What is Kapok?
Kapok is a fibre that grows on the ceiba pentandra tree, also known as the kapok tree, that can grow up to 200 feet tall without human intervention, making it a crop that is simple to cultivate. The pods that contain the fibres can be harvested easily without harming the tree and will continue to grow over and over again.
Kapok fibres can be compared to both silk and cotton but are lighter as well as being very strong and moisture-resistant. The fibres can be a bit brittle, so are often blended with other fibres such as cotton when spun into yarns but can be used on their own as a stuffing or an insulating material.
Is kapok good for the environment?
The kapok tree will grow with just natural rainwater without any pesticide or fertiliser input, giving the raw material an almost zero water and chemical footprint. After the fibre is processed, it requires very little processing which also keeps the carbon footprint of its manufacturing low.
The fibres can be harvested without cutting down the trees, so this doesn’t contribute to deforestation and is a relatively simple crop for farmers to grow. Additionally, the kapok tree is a low waste plant as the other parts of the crop can be used for other products. The wood is lightweight and can be used for carving and the oils in the seeds can be used to make products such as soaps.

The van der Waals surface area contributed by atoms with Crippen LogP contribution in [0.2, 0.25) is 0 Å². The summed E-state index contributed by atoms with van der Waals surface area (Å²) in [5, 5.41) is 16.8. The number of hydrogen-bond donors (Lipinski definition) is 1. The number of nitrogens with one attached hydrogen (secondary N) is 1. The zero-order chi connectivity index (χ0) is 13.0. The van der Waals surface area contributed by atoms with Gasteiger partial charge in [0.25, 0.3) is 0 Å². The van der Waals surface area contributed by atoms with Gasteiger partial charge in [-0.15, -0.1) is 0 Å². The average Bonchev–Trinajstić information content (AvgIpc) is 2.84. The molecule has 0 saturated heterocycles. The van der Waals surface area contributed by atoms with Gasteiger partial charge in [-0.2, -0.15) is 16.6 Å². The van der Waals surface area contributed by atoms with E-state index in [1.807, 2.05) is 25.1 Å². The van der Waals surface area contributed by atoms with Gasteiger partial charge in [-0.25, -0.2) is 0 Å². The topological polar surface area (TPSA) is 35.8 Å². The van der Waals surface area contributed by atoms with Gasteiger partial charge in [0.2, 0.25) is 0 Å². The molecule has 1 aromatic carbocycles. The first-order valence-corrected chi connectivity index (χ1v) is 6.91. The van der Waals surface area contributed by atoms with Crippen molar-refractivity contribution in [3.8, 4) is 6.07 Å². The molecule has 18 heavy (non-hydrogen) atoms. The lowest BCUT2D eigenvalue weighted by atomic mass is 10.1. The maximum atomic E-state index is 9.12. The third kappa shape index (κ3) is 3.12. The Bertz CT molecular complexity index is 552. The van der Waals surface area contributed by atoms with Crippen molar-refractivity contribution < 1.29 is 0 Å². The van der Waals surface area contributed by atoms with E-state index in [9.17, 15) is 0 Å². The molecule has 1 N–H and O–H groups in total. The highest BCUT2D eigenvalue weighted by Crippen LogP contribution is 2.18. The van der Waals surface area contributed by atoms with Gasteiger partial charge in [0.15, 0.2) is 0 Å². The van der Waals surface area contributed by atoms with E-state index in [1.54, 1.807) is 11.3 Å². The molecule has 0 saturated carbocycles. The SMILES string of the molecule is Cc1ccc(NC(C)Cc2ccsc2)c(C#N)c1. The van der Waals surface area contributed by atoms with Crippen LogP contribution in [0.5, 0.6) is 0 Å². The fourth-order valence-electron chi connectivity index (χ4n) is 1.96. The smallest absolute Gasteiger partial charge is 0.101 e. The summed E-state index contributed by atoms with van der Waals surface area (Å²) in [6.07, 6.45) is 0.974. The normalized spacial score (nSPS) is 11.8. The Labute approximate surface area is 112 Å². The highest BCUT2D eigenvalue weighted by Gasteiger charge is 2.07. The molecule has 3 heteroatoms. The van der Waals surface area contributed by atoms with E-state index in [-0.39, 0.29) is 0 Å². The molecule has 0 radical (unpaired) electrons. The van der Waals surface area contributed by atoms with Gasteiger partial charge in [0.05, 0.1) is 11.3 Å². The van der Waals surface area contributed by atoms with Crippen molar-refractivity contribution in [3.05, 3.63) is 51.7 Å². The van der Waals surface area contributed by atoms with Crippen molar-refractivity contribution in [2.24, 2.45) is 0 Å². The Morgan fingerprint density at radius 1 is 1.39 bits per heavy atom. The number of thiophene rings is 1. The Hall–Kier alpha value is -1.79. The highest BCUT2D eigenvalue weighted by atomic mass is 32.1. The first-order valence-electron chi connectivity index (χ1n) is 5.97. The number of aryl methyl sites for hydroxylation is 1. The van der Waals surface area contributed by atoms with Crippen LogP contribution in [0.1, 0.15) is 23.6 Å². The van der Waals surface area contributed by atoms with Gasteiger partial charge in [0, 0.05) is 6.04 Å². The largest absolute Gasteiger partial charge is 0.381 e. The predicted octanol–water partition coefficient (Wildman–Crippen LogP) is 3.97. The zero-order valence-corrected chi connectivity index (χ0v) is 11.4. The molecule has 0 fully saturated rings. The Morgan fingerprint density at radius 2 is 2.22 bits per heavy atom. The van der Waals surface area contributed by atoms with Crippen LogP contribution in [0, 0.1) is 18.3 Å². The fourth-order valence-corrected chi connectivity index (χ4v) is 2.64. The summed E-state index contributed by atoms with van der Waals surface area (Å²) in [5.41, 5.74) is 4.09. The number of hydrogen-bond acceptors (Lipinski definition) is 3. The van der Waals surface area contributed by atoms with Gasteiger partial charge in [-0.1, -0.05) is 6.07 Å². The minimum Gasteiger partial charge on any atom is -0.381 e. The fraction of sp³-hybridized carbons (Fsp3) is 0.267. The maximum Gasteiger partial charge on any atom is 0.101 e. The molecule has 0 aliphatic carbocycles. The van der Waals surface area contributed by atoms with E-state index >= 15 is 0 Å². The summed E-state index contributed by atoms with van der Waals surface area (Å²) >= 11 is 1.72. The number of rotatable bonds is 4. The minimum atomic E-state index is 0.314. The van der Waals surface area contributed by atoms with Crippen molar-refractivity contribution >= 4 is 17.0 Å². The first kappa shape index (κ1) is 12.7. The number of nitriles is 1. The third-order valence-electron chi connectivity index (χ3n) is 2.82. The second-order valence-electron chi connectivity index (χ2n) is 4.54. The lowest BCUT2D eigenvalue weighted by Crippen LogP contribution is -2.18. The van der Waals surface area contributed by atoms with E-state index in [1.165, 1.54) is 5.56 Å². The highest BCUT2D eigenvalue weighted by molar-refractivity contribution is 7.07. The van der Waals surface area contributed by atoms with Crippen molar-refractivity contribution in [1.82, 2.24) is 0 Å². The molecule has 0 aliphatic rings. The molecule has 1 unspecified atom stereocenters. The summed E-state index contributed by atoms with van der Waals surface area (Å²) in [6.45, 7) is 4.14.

What does kapok feel like?
As a natural fibre, kapok is very soft and fluffy which makes it a great alternative for stuffing in pillows and puffer jackets. Despite being very soft and lightweight, it needs to be blended with other fibres when being spun into yarn because the fibres can be brittle and break easily.
You likely won’t notice that fabric with kapok in it feels different to a usual cotton fabric, but adding in kapok helps to increase the softness of the fabric without making it bulky.
Why are we using kapok?
While we use Organic cotton in place of conventional cotton, which has a significantly lower chemical footprint while also using less water and contributing less to greenhouse gas emissions, it is still a very thirsty crop. By using alternative natural fibres such as kapok alongside our Organic cotton, we can explore ways to reduce the water footprint of our styles without compromising on quality.
Kapok is the first alternative natural fibre that we have introduced into our collection but we hope to explore others and agricultural residues in the future. We are always looking for lower impact materials that offer the great quality we are so proud of.